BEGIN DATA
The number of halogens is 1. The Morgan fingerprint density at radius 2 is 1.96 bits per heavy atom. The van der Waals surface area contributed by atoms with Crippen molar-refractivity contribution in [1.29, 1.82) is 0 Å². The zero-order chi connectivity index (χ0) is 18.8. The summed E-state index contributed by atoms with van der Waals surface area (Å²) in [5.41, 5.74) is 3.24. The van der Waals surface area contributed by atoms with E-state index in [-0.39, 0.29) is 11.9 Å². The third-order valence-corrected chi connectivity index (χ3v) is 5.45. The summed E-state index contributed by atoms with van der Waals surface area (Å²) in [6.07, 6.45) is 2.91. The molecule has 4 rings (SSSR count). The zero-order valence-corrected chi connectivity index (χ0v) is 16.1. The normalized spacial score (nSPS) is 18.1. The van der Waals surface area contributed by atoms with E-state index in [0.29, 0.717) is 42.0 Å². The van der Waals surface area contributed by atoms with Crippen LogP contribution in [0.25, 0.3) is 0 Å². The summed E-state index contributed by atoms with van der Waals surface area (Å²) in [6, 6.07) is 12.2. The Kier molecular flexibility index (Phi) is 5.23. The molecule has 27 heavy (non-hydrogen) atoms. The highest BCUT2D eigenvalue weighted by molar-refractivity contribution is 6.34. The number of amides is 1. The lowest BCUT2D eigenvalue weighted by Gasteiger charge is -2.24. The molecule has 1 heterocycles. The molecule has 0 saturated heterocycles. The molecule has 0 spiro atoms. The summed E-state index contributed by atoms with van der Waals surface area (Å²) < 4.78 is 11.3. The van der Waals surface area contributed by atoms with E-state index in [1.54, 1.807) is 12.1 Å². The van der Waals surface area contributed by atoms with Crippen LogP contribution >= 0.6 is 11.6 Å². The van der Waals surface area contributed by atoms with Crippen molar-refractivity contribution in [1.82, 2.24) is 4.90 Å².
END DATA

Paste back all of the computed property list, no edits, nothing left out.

The number of halogens is 1. The Morgan fingerprint density at radius 2 is 1.96 bits per heavy atom. The van der Waals surface area contributed by atoms with Crippen molar-refractivity contribution in [1.29, 1.82) is 0 Å². The zero-order chi connectivity index (χ0) is 18.8. The summed E-state index contributed by atoms with van der Waals surface area (Å²) in [5.41, 5.74) is 3.24. The van der Waals surface area contributed by atoms with E-state index in [-0.39, 0.29) is 11.9 Å². The third-order valence-corrected chi connectivity index (χ3v) is 5.45. The summed E-state index contributed by atoms with van der Waals surface area (Å²) in [6.07, 6.45) is 2.91. The molecule has 4 rings (SSSR count). The zero-order valence-corrected chi connectivity index (χ0v) is 16.1. The normalized spacial score (nSPS) is 18.1. The van der Waals surface area contributed by atoms with E-state index in [0.29, 0.717) is 42.0 Å². The van der Waals surface area contributed by atoms with Crippen LogP contribution in [0.25, 0.3) is 0 Å². The summed E-state index contributed by atoms with van der Waals surface area (Å²) in [6, 6.07) is 12.2. The Kier molecular flexibility index (Phi) is 5.23. The molecule has 27 heavy (non-hydrogen) atoms. The highest BCUT2D eigenvalue weighted by molar-refractivity contribution is 6.34. The number of amides is 1. The lowest BCUT2D eigenvalue weighted by Gasteiger charge is -2.24. The molecule has 1 heterocycles. The molecule has 0 saturated heterocycles. The molecule has 0 spiro atoms. The summed E-state index contributed by atoms with van der Waals surface area (Å²) < 4.78 is 11.3. The van der Waals surface area contributed by atoms with E-state index in [1.54, 1.807) is 12.1 Å². The van der Waals surface area contributed by atoms with Crippen LogP contribution >= 0.6 is 11.6 Å². The van der Waals surface area contributed by atoms with Crippen molar-refractivity contribution in [1.82, 2.24) is 4.90 Å².